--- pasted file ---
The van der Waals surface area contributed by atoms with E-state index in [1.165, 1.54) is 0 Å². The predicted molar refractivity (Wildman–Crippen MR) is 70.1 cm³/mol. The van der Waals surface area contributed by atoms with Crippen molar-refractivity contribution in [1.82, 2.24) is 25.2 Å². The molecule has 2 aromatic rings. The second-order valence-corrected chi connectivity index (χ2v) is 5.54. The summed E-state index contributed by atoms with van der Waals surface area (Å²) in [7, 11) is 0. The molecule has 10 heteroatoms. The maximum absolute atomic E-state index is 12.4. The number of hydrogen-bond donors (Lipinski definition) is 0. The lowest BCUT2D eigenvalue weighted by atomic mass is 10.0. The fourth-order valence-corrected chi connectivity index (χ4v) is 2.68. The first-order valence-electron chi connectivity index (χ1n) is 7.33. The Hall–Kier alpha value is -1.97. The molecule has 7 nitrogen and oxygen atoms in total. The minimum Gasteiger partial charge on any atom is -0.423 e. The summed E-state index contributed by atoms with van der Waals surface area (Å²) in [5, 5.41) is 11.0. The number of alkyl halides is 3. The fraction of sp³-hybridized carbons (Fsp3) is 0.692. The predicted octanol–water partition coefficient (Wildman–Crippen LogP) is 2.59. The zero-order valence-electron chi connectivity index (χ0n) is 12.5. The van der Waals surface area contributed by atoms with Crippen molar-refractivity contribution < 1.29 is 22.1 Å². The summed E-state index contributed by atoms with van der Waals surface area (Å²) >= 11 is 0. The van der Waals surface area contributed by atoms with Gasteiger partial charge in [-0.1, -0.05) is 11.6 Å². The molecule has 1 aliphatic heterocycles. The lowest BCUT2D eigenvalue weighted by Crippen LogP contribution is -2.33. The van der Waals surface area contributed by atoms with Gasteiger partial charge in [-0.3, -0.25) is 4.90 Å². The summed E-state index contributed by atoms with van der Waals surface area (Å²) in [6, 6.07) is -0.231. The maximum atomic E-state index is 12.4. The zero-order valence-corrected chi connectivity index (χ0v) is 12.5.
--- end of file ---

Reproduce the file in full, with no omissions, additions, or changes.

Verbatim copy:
The van der Waals surface area contributed by atoms with E-state index in [1.165, 1.54) is 0 Å². The predicted molar refractivity (Wildman–Crippen MR) is 70.1 cm³/mol. The van der Waals surface area contributed by atoms with Crippen molar-refractivity contribution in [1.82, 2.24) is 25.2 Å². The molecule has 2 aromatic rings. The second-order valence-corrected chi connectivity index (χ2v) is 5.54. The summed E-state index contributed by atoms with van der Waals surface area (Å²) in [7, 11) is 0. The molecule has 10 heteroatoms. The maximum absolute atomic E-state index is 12.4. The number of hydrogen-bond donors (Lipinski definition) is 0. The lowest BCUT2D eigenvalue weighted by atomic mass is 10.0. The fourth-order valence-corrected chi connectivity index (χ4v) is 2.68. The first-order valence-electron chi connectivity index (χ1n) is 7.33. The Hall–Kier alpha value is -1.97. The molecule has 7 nitrogen and oxygen atoms in total. The minimum Gasteiger partial charge on any atom is -0.423 e. The summed E-state index contributed by atoms with van der Waals surface area (Å²) in [5, 5.41) is 11.0. The number of alkyl halides is 3. The fraction of sp³-hybridized carbons (Fsp3) is 0.692. The predicted octanol–water partition coefficient (Wildman–Crippen LogP) is 2.59. The zero-order valence-electron chi connectivity index (χ0n) is 12.5. The van der Waals surface area contributed by atoms with Crippen molar-refractivity contribution < 1.29 is 22.1 Å². The summed E-state index contributed by atoms with van der Waals surface area (Å²) >= 11 is 0. The van der Waals surface area contributed by atoms with Gasteiger partial charge in [-0.1, -0.05) is 11.6 Å². The molecule has 1 aliphatic heterocycles. The lowest BCUT2D eigenvalue weighted by Crippen LogP contribution is -2.33. The van der Waals surface area contributed by atoms with Gasteiger partial charge in [-0.3, -0.25) is 4.90 Å². The summed E-state index contributed by atoms with van der Waals surface area (Å²) in [6, 6.07) is -0.231. The maximum atomic E-state index is 12.4. The zero-order valence-corrected chi connectivity index (χ0v) is 12.5.